Climate change and pharmaceutical contamination are two priority research topics due to their impacts in the aquatic ecosystems and in the food chain structure. In the bottom of many food chains are the invertebrates, like the amphipods, which are important environmental and ecotoxicological models. In this study, we combined the increase of temperature [ambient and warming temperature], pCO2 [normocapnia and hypercapnia] and the synthetic progestin levonorgestrel (LNG) [environmentally relevant concentration (10 ng L−1) and 100-fold higher (1000 ng L−1)] to evaluate the genotoxic effects on the amphipod Gammarus locusta haemocytes, using the comet assay technique. Additionally, the study examined protective/potentiating effects of the three tested factors against hydrogen peroxide (H2O2)-induced DNA damage in haemocytes after ex vivo exposure. Our data revealed no significant effects of any of the three stressors on DNA damage of G. locusta haemocytes or protection against H2O2-induced DNA damage after twenty-one days exposure. Only a significant effect of the solvent was visible, since it was able to induce higher DNA damage (i.e. strand breaks) on exposed individuals. On the other hand, LNG exposure seemed to induce a slight increase of DNA damage after H2O2 exposure. Our findings suggest that more short-term studies to conclude about the genotoxicity and/or protective effects of the stress factors in G. locusta should be made, attending to the fast turnover rate of repairing cells that could have masked impacts seen only after the end of the experiment.

Cruzeiro C., Ramos A., Loganimoce E. M., Arenas F., Rocha E. & Cardoso P. G., 2019. Genotoxic effects of combined multiple stressors on Gammarus locusta haemocytes: Interactions between temperature, pCO2 and the synthetic progestin levonorgestrel. Environmental Pollution 245: 864-872. Article (subscription required).

Effects of oil and global environmental drivers on two keystone marine invertebrates

Ocean warming (OW) and acidification (OA) are key features of global change and are predicted to have negative consequences for marine species and ecosystems. At a smaller scale increasing oil and gas activities at northern high latitudes could lead to greater risk of petroleum pollution, potentially exacerbating the effects of such global stressors. However, knowledge of combined effects is limited. This study employed a scenario-based, collapsed design to investigate the impact of one local acute stressor (North Sea crude oil) and two chronic global drivers (pH for OA and temperature for OW), alone or in combination on aspects of the biology of larval stages of two key invertebrates: the northern shrimp (Pandalus borealis) and the green sea urchin (Strongylocentrotus droebachiensis). Both local and global drivers had negative effects on survival, development and growth of the larval stages. These effects were species- and stage-dependent. No statistical interactions were observed between local and global drivers and the combined effects of the two drivers were approximately equal to the sum of their separate effects. This study highlights the importance of adjusting regulation associated with oil spill prevention to maximize the resilience of marine organisms to predicted future global conditions.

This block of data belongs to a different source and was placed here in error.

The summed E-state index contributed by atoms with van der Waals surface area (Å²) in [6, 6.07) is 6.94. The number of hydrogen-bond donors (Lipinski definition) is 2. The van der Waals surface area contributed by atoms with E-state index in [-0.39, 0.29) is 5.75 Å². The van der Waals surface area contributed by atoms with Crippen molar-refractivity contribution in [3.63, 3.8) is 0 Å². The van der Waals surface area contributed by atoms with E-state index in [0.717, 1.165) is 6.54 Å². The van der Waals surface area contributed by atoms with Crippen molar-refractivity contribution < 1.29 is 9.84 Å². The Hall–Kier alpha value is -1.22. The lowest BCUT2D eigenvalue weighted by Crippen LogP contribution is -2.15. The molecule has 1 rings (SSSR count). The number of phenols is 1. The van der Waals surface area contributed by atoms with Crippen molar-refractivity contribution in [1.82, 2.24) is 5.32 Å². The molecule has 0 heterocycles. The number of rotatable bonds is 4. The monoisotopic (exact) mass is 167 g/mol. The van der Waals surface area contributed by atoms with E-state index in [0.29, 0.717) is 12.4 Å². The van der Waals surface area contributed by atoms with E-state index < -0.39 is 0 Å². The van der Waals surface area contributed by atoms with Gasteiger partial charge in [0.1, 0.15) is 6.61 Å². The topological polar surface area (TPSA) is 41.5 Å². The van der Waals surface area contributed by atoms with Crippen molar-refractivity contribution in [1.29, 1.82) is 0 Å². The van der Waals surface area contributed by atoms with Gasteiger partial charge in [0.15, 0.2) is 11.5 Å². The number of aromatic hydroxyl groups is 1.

Continue reading ‘Effects of oil and global environmental drivers on two keystone marine invertebrates’

Adult Antarctic krill proves resilient in a simulated high CO2 ocean

Antarctic krill (Euphausia superba) have a keystone role in the Southern Ocean, as the primary prey of Antarctic predators. Decreases in krill abundance could result in a major ecological regime shift, but there is limited information on how climate change may affect krill. Increasing anthropogenic carbon dioxide (CO2) emissions are causing ocean acidification, as absorption of atmospheric CO2 in seawater alters ocean chemistry. Ocean acidification increases mortality and negatively affects physiological functioning in some marine invertebrates, and is predicted to occur most rapidly at high latitudes. Here we show that, in the laboratory, adult krill are able to survive, grow, store fat, mature, and maintain respiration rates when exposed to near-future ocean acidification (1000–2000 μatm pCO2) for one year. Despite differences in seawater pCO2 incubation conditions, adult krill are able to actively maintain the acid-base balance of their body fluids in near-future pCO2, which enhances their resilience to ocean acidification.

Continue reading ‘Adult Antarctic krill proves resilient in a simulated high CO2 ocean’

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Ocean acidification in the IPCC AR5 WG II